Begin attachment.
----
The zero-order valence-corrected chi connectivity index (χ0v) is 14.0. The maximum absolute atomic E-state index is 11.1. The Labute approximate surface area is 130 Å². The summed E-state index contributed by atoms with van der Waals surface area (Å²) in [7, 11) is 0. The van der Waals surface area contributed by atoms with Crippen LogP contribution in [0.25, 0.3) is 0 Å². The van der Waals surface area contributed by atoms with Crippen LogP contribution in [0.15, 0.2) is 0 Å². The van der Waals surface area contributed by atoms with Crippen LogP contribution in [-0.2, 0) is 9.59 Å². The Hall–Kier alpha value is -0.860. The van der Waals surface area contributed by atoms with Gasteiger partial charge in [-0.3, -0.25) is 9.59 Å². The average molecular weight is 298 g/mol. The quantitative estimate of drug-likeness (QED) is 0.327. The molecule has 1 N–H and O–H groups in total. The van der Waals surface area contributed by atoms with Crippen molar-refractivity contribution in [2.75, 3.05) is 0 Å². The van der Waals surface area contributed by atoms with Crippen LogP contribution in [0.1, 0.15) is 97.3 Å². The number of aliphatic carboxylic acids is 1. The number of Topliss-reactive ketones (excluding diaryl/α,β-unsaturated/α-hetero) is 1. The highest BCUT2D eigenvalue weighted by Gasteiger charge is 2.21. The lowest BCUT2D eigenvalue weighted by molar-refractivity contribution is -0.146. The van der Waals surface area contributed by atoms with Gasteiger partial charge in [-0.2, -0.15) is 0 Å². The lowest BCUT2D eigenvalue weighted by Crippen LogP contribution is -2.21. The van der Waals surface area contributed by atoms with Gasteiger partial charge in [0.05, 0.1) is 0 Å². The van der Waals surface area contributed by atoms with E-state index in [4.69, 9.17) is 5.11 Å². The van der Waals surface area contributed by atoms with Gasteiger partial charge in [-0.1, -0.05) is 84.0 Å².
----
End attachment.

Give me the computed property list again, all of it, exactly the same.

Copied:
The zero-order valence-corrected chi connectivity index (χ0v) is 14.0. The maximum absolute atomic E-state index is 11.1. The Labute approximate surface area is 130 Å². The summed E-state index contributed by atoms with van der Waals surface area (Å²) in [7, 11) is 0. The van der Waals surface area contributed by atoms with Crippen LogP contribution in [0.25, 0.3) is 0 Å². The van der Waals surface area contributed by atoms with Crippen LogP contribution in [0.15, 0.2) is 0 Å². The van der Waals surface area contributed by atoms with Crippen LogP contribution in [-0.2, 0) is 9.59 Å². The Hall–Kier alpha value is -0.860. The van der Waals surface area contributed by atoms with Gasteiger partial charge in [-0.3, -0.25) is 9.59 Å². The average molecular weight is 298 g/mol. The quantitative estimate of drug-likeness (QED) is 0.327. The molecule has 1 N–H and O–H groups in total. The van der Waals surface area contributed by atoms with Crippen molar-refractivity contribution in [2.75, 3.05) is 0 Å². The van der Waals surface area contributed by atoms with Crippen LogP contribution in [0.1, 0.15) is 97.3 Å². The number of aliphatic carboxylic acids is 1. The number of Topliss-reactive ketones (excluding diaryl/α,β-unsaturated/α-hetero) is 1. The highest BCUT2D eigenvalue weighted by Gasteiger charge is 2.21. The lowest BCUT2D eigenvalue weighted by molar-refractivity contribution is -0.146. The van der Waals surface area contributed by atoms with Gasteiger partial charge in [-0.2, -0.15) is 0 Å². The lowest BCUT2D eigenvalue weighted by Crippen LogP contribution is -2.21. The van der Waals surface area contributed by atoms with Gasteiger partial charge in [0.05, 0.1) is 0 Å². The van der Waals surface area contributed by atoms with E-state index in [4.69, 9.17) is 5.11 Å². The van der Waals surface area contributed by atoms with Gasteiger partial charge in [-0.1, -0.05) is 84.0 Å².